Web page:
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I am a freelance writer. I've covered the Cincinnati Reds, Bengals and others since 1992. I have a background in sales as well. I've sold consumer electronics, advertising and consumer package goods for companies ranging from the now defunct Circuit City to Procter&Gamble. I have worked as a stats operator for Xavier University, the University of Cincinnati, the College of Mount St. Joe and Colerain High School.

Wednesday, August 9, 2017

Billy Hamilton Vs Adam Duvall Friendly Competition

Baseball players are ultra competitive.  Every day players compete with opposing players, pitcher and themselves.

Reds’ centerfielder Billy Hamilton and leftfielder Adam Duvall are teammates competing with each other.  It isn’t about home runs, stolen bases or batting average.  Their competition comes from throwing runners out on the base paths.

Hamilton leads the league with 10 assists from the outfield.  Duvall is second in the NL with nine.  Other outfielders are in the mix, Scott Schebler has five, reserve Patrick Kivlehan has two, Jesse Winker has one and Arismendy Alcantara has one.  As a group they lead the Major Leagues with 28.

Hamilton and Duvall are desperately trying to one up the other.

“We don’t have anything on it money wise,” Duvall said. “It is a competition, not only on assists but making great plays.  When it’s keeping a hitter from getting to second.  We cheer each other on but we try to out do each other.”

Hamilton, who made a highlight reel catch on Tuesday, expounded on the competition for assists..

“It is pretty cool,” Hamilton said.  ‘It’s another thing you can get on each other about. Their is a competition between me and Duvy.  When he throws somebody out, I get big time pumped up. When I throw somebody out, he gets big time pumped up too.  It’s good fun.’

Hamilton is a converted shortstop and got one year in the minor leagues to learn the outfield.  Duvall was a thirdbaseman in the minors and only played a little outfield.  Reds’ coach Billy Hatcher, the centerfielder on the 1990 Reds’ World Champion team, works with all the outfielders.

Making circus catches appealed to Hamilton but he’s become fond of cutting down baserunners.

“I didn’t, I don’t want to say liked throwing people out. It’s just that I had never done it,” said Hamilton of the throwing aspect of outfield play.  “So I had a couple assists, now I’m like coming out every day, I’m waiting to throw somebody out.  When I first started, I didn’t want them to hit the ball to me.  I didn’t want to make a bad throw.  Now its getting to the point I want to have the ball hit to me.  It’s like natural. It is pretty good we’re both up there with the lead.  We van talk noise to each other.”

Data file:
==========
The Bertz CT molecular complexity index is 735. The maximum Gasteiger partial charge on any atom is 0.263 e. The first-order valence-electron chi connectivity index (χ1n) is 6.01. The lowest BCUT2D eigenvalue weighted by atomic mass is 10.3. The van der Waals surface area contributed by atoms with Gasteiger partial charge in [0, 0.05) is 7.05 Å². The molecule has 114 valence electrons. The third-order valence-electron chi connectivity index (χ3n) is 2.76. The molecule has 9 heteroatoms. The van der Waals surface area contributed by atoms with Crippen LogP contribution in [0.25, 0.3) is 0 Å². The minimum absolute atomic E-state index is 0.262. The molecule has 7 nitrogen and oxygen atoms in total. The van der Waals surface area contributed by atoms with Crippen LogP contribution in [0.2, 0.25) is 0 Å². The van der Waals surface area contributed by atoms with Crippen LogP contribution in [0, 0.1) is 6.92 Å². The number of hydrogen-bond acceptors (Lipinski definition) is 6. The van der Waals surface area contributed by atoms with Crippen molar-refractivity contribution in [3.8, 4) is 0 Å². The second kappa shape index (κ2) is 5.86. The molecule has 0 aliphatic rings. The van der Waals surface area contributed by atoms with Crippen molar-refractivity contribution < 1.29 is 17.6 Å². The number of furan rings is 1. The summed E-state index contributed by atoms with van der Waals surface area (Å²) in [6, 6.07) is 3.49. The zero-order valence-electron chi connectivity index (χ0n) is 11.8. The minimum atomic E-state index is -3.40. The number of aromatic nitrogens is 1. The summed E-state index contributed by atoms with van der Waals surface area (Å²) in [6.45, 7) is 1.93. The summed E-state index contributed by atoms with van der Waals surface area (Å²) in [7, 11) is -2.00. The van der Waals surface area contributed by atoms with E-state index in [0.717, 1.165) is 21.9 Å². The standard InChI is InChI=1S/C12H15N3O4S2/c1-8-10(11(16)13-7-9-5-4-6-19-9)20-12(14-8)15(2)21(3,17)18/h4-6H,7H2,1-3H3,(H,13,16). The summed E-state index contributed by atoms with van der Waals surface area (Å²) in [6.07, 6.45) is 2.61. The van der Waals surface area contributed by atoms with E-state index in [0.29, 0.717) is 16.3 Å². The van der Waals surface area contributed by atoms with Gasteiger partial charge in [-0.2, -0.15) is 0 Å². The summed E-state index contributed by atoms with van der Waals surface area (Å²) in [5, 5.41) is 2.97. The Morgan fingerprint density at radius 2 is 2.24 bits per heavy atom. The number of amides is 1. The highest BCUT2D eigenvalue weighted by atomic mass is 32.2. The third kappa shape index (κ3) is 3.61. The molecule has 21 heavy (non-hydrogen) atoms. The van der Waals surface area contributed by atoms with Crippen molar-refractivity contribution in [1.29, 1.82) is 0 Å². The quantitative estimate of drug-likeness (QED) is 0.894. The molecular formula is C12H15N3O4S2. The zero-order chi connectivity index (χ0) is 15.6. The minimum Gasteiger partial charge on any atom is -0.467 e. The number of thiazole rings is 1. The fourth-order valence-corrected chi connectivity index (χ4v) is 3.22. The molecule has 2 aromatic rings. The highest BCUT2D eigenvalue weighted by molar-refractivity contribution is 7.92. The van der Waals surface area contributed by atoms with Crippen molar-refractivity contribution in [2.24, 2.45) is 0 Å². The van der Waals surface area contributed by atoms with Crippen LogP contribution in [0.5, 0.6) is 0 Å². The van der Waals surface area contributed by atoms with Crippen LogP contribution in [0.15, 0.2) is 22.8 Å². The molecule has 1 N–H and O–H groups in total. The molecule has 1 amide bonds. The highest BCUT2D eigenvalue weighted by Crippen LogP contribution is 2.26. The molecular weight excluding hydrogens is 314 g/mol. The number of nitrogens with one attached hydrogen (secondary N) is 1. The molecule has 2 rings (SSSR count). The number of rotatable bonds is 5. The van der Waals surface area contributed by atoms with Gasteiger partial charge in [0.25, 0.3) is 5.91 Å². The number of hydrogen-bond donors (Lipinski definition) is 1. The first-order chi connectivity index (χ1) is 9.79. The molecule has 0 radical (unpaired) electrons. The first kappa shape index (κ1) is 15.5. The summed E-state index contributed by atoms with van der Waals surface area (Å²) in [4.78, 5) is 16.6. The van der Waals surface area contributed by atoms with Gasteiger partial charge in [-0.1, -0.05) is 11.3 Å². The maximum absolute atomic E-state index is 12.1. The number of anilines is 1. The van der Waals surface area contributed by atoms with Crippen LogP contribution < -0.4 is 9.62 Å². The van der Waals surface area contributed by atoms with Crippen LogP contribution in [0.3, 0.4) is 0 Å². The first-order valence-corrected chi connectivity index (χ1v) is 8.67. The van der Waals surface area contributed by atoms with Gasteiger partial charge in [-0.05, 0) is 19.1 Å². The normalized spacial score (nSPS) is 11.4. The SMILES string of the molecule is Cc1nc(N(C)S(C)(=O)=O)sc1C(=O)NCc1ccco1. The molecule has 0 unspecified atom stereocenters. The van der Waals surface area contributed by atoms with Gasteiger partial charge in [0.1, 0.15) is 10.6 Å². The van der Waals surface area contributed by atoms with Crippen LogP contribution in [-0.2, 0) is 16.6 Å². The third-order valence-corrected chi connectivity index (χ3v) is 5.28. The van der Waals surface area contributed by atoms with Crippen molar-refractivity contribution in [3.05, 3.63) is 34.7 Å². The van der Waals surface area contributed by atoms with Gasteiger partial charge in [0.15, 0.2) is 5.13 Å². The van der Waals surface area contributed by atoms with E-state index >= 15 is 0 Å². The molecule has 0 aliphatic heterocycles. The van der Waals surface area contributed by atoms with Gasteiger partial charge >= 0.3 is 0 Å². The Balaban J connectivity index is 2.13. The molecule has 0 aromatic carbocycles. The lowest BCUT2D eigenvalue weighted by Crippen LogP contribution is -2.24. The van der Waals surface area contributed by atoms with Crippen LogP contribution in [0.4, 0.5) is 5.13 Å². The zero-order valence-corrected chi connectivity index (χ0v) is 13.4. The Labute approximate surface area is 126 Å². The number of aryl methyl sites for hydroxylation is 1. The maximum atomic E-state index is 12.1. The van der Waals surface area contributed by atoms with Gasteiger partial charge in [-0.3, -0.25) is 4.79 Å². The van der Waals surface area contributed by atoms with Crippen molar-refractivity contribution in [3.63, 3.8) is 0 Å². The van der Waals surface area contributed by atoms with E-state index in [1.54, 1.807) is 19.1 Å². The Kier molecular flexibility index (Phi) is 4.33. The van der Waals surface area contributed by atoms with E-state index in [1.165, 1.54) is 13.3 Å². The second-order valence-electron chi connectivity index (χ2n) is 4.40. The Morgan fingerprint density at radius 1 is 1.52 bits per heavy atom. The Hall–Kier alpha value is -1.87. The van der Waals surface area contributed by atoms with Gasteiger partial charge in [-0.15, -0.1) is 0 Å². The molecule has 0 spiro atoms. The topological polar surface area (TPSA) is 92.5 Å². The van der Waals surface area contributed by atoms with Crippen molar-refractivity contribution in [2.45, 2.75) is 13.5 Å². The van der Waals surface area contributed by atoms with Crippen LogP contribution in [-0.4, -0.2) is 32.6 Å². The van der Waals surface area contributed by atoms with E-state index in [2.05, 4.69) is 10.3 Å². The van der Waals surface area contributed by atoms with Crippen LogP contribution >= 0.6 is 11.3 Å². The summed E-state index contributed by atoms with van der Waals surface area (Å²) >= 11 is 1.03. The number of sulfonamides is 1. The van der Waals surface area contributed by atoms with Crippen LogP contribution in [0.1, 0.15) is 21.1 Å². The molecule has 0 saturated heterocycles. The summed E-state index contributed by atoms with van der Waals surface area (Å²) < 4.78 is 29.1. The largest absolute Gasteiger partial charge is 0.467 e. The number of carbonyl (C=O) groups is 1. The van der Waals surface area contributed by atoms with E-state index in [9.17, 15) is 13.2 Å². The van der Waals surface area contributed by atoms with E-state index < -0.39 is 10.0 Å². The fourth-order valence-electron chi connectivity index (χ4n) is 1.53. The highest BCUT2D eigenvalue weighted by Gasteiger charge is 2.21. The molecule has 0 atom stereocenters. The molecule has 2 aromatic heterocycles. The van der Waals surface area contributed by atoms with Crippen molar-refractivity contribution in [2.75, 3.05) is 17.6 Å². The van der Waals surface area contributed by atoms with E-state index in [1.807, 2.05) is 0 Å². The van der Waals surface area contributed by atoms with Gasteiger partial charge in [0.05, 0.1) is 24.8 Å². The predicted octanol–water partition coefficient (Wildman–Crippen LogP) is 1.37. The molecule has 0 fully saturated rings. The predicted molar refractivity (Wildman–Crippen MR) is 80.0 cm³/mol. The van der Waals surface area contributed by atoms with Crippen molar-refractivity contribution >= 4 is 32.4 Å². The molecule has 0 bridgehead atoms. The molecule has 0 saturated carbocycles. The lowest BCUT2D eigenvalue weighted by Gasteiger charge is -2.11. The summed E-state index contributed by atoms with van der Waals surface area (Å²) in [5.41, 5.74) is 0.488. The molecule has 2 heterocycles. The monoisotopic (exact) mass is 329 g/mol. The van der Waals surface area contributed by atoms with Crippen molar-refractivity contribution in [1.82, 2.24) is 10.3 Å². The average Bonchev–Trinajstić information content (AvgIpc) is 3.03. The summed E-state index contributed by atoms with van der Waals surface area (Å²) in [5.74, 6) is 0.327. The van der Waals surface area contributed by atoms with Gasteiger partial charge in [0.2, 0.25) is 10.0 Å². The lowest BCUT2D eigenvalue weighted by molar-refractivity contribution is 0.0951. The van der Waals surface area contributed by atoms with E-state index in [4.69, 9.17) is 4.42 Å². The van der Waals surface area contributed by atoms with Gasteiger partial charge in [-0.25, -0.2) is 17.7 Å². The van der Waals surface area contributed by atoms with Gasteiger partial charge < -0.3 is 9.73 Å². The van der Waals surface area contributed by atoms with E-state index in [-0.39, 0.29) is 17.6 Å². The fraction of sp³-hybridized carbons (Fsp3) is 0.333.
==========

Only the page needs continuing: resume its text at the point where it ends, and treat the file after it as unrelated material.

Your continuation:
Hatcher had the outfielders on the field early this week throwing to bases.

“I sat Hatch what’s up.  We’re leading the league in assists.  What do you want from us,” Hamilton said.  “Hatcher said that we try to throw to bases a couple of times a week.  I tole him we hadn’t done but two or three times all year.  We laughed.  It’s all fun and games. It’s fun to see Winker and Duvy and Schebler out there, everybody helping each other out.”

The San Diego Padres gat an eyefull of Hamilton and Duvall last night.  Carlos Asuaje was robbed twice by Hamilton.  One was a leaping catch against the fence, the other was a diving catch in the right centerfield gap.

Padres manager Andy Green was able to appreciate it after his team win on Tuesday.

“I didn’t like it at all,” said Green, who played in the Reds’ farm system at Louisville in 2008. “I definitely respect it.  He’s fun to watch.  Cincinnati fans are lucky to see something like that.  He can fly to the baseball. He gets to balls that nobody else can get to.  The way he defends centerfield, the way he throws the ball, the way he runs the bases. He’s an electric player, a special type of talent.:

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